# Bayes vs. the Invaders! Part Two: Abnormal Distributions

**Weird Data Science**, and kindly contributed to R-bloggers]. (You can report issue about the content on this page here)

Want to share your content on R-bloggers? click here if you have a blog, or here if you don't.

# Crossing the Line

This post continues our series on developing statistical models to explore the arcane relationship between UFO sightings and population. The previous post is available here: Bayes vs. the Invaders! Part One: The 37th Parallel.

The simple linear model developed in the previous post is far from satisfying. It makes many unsupportable assumptions about the data and the form of the residual errors from the model. Most obviously, it relies on an underlying Gaussian (or *normal*) distribution for its understanding of the data. For our count data, some basic features of the Guassian are inappropriate.

Most notably:

- a Gaussian distribution is continuous whilst counts are discrete — you can’t have 2.3 UFO sightings in a given day;
- the Gaussian can produce negative values, which are impossible when dealing with counts — you can’t have a negative number of UFO sightings;
- the Gaussian is symmetrical around its mean value whereas count data is typically
*skewed*.

Moving from the safety and comfort of basic *linear regression*, then, we will delve into the madness and chaos of *generalized linear models* that allow us to choose from a range of distributions to describe the relationship between state population and counts of UFO sightings.

# Basic Models

We will be working in a Bayesian framework, in which we assign a *prior distribution* to each parameter that allows, and requires, us to express some *prior knowledge* about the parameters of interest. These priors are the initial starting points for parameters Afrom which the model moves towards the underlying values as it learns from the data. Choice of priors can have significant effects not only on the outputs of the model, but also its ability to function effectively; as such, it is both an important, but also arcane and subtle, aspect of the Bayesian approach^{4}. For the Poisson model above, the traceplot can be created using the `bayesplot`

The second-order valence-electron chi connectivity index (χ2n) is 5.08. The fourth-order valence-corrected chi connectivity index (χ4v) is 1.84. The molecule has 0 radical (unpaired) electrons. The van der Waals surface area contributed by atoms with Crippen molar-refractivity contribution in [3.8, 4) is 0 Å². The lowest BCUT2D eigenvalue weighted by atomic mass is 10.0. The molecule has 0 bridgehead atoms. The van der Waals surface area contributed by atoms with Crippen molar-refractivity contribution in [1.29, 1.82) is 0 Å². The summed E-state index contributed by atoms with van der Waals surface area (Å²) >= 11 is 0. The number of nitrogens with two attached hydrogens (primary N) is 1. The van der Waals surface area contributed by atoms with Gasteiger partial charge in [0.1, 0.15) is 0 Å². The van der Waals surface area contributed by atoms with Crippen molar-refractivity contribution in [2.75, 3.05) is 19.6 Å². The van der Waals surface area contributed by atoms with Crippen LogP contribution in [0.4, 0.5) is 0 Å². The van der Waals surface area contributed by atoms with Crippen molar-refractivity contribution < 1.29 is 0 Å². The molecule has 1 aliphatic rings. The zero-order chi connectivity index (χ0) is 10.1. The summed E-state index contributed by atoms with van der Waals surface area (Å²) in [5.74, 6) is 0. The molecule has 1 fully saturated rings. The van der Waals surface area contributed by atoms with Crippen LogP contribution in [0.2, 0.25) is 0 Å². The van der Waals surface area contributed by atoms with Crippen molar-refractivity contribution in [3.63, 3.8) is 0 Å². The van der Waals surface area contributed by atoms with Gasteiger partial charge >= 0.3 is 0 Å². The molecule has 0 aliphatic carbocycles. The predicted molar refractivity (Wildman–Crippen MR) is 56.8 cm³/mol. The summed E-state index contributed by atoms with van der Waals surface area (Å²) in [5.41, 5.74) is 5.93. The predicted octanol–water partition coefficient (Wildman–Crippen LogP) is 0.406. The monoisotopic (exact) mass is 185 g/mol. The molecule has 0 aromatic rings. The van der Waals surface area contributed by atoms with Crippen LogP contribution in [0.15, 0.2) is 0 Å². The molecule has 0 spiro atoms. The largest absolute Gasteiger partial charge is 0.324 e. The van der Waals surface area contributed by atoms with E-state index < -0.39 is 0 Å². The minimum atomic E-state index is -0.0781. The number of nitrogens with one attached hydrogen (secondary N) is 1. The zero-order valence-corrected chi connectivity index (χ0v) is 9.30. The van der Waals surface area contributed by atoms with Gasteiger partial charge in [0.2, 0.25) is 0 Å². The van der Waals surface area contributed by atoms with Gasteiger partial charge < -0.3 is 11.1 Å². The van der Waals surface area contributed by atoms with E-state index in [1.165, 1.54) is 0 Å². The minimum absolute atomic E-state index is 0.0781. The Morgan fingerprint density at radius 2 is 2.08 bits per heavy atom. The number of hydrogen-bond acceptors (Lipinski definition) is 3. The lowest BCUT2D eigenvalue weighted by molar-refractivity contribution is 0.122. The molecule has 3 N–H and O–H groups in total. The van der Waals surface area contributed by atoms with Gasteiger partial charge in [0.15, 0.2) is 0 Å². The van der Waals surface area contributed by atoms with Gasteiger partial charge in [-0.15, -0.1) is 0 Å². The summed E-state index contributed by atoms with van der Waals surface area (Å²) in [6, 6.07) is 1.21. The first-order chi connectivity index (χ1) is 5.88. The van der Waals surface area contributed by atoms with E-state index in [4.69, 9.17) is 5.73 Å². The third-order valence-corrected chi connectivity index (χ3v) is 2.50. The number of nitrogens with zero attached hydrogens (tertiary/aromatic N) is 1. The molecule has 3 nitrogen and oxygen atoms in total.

library:

These traceplots exhibit the characteristic insane scribbling of well-mixed chains, often referred to — in, of course, hushed whispers — as a manifestation of a hairy caterpillar; the separate lines representing each chain are clearly overlapping and exploring the same areas. If, by contrast, the lines were largely separated or did not show the same space, there would be reason to believe that our model had become lost and unable to find a coherent voice amongst the myriad babbling murmurs of the data.

A second check on the sanity of the modelling process is to examine the output of the model itself to show the value of the fitted parameters of interest, and some diagnostic information:

fit_ufo_pop_poisson %>% summary(pars=c("a", "b" )) %>% extract2( "summary" ) mean se_mean sd 2.5% 25% 50% 75% 97.5% n_eff Rhat a 5.5199115 7.162684e-03 2.701118e-01 4.99950988 5.33593127 5.51805161 5.70399617 6.05461185 1422.118 1.001581 b 0.0107647 1.728273e-06 6.574476e-05 0.01063562 0.01072192 0.01076418 0.01080788 0.01089496 1447.097 1.001551

For assessment of successful model fit, the Rhat value represents the extent to which the various Markov chains exploring the space, of which there are four by default in Stan, are consistent with each other. As a rule of thumb, a value of `Rhat > 1.1`